Davis in her work almost assumes schizophrenia not to be a psychiatric condition but a psychological or even psycho-social condition and one that has not escaped some of the most brilliant minds of the region. Even though Hutchinson says “One of the greatest challenges is to diminish the associations between mental illness and sexual perversion on one hand and mental illness and violence on the other.” It is worth noting that at least two of Davis’ subjects, Naipaul and Walcott have had very public allegations and admissions of exhibiting both these behaviors and have suffered personally as a result. Naipaul’s biographer chronicles his philandering and abusive past while just a few years ago Walcott was the target of allegations that saw him lose out on a prestigious academic appointment at a leading institution.

It seems though that not only artists are prone to these conditions as especially today I hear repeatedly about politicians who are at worst both promiscuous despite being married and even violent suggesting that while many may not carry the burden of being labeled mentally ill they do exhibit the symptoms. I even one day heard a politician say in parliamentary cross-talk “at least I doh beat my wife”.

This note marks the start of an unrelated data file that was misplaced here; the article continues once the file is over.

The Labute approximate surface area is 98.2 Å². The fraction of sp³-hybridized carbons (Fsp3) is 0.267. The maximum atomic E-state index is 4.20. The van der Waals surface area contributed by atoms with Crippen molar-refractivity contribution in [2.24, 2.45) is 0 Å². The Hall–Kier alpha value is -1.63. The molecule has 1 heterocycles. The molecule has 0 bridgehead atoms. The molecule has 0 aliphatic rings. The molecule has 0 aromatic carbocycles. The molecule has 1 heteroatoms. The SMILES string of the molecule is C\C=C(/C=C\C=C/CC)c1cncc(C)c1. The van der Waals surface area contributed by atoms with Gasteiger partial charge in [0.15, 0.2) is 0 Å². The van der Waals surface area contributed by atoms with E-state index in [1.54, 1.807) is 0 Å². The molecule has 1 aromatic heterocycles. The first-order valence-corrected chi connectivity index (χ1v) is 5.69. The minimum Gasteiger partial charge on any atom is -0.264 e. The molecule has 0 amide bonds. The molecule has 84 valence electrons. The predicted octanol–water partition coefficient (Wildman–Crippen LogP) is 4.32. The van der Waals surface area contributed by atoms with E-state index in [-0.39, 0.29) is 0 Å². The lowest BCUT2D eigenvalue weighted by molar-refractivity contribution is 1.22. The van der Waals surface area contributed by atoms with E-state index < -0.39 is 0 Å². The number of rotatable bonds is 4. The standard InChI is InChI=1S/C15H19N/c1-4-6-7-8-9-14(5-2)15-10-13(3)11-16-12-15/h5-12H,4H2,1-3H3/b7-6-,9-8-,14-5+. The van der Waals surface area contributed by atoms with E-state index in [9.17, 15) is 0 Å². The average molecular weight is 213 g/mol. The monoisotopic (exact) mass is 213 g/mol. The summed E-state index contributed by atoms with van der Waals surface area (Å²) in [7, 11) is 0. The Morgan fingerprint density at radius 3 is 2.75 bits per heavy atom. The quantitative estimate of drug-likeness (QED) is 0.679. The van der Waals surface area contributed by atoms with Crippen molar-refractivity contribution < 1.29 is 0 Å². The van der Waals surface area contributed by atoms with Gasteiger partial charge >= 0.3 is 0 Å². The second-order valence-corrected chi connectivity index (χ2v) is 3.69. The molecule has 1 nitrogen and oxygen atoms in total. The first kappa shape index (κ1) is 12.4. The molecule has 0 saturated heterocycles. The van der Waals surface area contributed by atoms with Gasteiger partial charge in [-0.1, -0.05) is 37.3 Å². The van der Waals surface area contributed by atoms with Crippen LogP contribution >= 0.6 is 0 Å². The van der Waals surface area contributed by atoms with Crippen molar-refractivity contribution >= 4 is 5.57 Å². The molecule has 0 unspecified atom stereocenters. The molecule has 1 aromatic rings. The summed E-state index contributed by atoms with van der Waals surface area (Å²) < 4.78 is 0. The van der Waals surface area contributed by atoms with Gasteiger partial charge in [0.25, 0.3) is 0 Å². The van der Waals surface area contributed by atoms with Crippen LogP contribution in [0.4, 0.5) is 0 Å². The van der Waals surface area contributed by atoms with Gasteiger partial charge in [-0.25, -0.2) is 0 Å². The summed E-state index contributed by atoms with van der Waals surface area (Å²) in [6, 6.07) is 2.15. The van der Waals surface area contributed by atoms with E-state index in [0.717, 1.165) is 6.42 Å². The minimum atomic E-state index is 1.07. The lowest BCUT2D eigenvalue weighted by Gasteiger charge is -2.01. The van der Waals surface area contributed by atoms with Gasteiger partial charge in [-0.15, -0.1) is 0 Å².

Hutchinson says “The real message here is that untreated mental health problems can lead to both of these (sexual perversion and violence), but more open and accessible mental health treatment would likely improve the social fabric in a way that would naturally lead to a reduction in these socially inappropriate behaviors. Restoration and maintenance of personhood in all its dimensions with respect of the right of every other to be, must remain our goal as we seek to improve ourselves individually and socially.”

The premise of Professor Hutchinson’s article is for a reduction of the stigma associated with mental illness and Davis’ thesis suggests that it is more prevalent than is acknowledged but can be used productively. It may be said that while we all relish our difference from the other and value that we are unique none of us wants to be treated as if we are mad. Rudder sang that “we mad we mad we more than mad”. I have a friend that usually rationalizes the sometimes-crazy goings on of the day by quoting the Lewis Carroll line from Alice in Wonderland “we’re all mad here”. 

My mistake may be to try and make sense of the strange place I find myself in and my challenge may be in making sense of my own identity. It's not enough maybe to say that all is not well but I write in the hope that things can get better and that so can I and if applicable so can you.